Savers are in for a smoother ride after months of declines in deposit account yields.
The Federal Reserve reversed course in 2019, backtracking from the two rate hikes it originally projected and instead cutting rates three times. So far for 2020, the Fed plans to refrain from making any adjustments to its benchmark interest rate, giving savers some much needed breathing room.
Both short- and long-term CD rates have steadily fallen in 2019, but analysts expect rates to flatten in the coming months.
“I think the dust will settle and yields will stabilize after retreating much of the second half of this year,” says Greg McBride, CFA, Bankrate chief financial analyst. “But savers are still going to have to shop around and get the best yields in order to maintain the buying power of their savings.”
No rate changes this year?
The fed funds rate is the main factor impacting CD rates, says Dr. Dan Geller, president of Analyticom, a financial analytics firm. Banks and credit unions in 2019 lowered their CD yields, sometimes in anticipation of Fed rate changes.
Now that the Fed’s rate-setting committee isn’t expecting to touch rates at all in the near future — at least for the short term — savers aren’t seeing the same drops in rates that they were seeing in the summer and fall.
Rates could tick up later
As far as CD rates go, inflation also comes into play. Core inflation is 1.6 percent. By the end of 2020, it’s expected to rise slightly to 1.9 percent, driving up rates with it.
“A forecast uptick in inflation will push CD yields up slightly in the back half of the year, but it’ll be a hollow victory as most increases will trail the change in inflation,” McBride forecasts.
If the U.S. economy continues to expand and core inflation moves above 2 percent, there could be some talk of the Fed needing to start raising interest rates again, McBride says.
Of course, it’s hard to say exactly what might happen in this new year.
“There are two conflicting economic forces going into 2020,” Geller says. “On one hand, we have a robust labor market and very healthy consumer spending and consumption. So that’s one aspect. The other one on the other side is (a) declining manufacturing sector because of all the trade issues.”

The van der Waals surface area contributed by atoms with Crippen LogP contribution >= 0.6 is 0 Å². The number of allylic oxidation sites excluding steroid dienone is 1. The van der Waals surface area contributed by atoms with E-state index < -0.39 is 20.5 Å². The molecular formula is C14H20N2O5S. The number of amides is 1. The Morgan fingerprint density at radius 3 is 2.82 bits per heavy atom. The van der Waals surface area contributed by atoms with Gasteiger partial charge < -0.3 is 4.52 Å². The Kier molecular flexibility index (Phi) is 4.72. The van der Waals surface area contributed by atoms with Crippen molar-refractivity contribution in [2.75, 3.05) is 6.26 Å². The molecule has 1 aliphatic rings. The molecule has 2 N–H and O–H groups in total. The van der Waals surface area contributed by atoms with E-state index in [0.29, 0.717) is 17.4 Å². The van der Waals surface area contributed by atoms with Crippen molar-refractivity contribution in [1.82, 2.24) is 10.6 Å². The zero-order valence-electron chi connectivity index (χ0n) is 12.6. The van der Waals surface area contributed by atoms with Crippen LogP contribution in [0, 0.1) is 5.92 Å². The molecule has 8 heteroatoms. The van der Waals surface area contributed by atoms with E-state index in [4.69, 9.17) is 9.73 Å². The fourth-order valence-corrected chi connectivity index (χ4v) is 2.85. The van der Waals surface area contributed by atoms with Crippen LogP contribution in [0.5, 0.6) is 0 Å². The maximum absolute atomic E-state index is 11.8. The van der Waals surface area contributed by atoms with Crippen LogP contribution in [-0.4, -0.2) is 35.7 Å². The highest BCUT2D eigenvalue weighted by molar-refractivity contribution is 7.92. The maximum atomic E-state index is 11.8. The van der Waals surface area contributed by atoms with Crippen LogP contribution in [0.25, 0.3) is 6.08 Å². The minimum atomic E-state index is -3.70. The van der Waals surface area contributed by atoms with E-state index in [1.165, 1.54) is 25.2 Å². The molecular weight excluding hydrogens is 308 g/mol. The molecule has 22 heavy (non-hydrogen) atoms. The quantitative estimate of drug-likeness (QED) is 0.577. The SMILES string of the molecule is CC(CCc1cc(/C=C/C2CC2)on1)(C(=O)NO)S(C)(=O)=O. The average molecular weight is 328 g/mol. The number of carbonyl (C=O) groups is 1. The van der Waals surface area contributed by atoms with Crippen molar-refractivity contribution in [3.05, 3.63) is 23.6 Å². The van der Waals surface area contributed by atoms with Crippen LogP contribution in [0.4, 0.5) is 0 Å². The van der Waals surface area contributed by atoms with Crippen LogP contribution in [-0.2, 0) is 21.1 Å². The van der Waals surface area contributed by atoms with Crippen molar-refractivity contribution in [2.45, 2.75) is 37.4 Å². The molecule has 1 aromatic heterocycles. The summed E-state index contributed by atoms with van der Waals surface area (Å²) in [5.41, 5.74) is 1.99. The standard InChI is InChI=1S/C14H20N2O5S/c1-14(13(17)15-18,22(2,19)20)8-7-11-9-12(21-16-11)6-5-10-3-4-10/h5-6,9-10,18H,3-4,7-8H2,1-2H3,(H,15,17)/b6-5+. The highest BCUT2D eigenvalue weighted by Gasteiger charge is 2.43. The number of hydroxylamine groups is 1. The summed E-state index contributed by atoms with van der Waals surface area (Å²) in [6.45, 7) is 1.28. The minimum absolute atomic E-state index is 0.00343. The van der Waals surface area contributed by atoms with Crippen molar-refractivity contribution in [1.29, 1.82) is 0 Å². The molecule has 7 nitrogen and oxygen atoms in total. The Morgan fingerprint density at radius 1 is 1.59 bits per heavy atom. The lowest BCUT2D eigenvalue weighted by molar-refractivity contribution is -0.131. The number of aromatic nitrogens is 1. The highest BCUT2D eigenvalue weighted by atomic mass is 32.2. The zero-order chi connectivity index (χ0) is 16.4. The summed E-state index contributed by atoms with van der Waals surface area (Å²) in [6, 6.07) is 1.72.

CD rate predictions
According to data from Bankrate’s weekly summary, the average one-year CD yield for the week of Dec. 23 was 0.73 percent APY. The average five-year CD yield came in at 1.10 percent APY.
McBride expects the national average for the one-year CD to reach 0.8 percent APY in 2020, with the best CDs available across the country hitting the 2.3 percent APY mark. For five-year CDs, he predicts that the national average yield will move up to 1.22 percent APY, with the top nationally available accounts for the term paying 2.45 percent APY.
Geller believes we’ll see short-term CD yields in particular increasing, especially for accounts maturing in three to six months. The reason he says is simple: uncertainty.
“Depositors feel like they’d rather keep the money short or in liquid accounts in case things will not go that well — they don’t want to make a long-term commitment,” Geller says. “So, because demand is increasing for short term, we do see rates of short-term CDs starting to increase.”
Savers may be better off staying short anyway, McBride says, due to the lack of a rate premium for longer-term CDs.
[COMPARE: Best 1-year CD rates]
CDs vs. savings accounts
Competition for deposits should remain, McBride says. He believes the average savings account yield nationwide should move up slightly from 0.10 percent APY to 0.12 percent APY. Rates for high-yield savings accounts, he says, should hover around 2 percent and jump up before the end of the year to 2.25 percent APY.
As it is now, there won’t be much of a difference between savings account yields and short-term CD rates. So savers will need to consider what they’re saving for and how soon they’ll need access to their cash.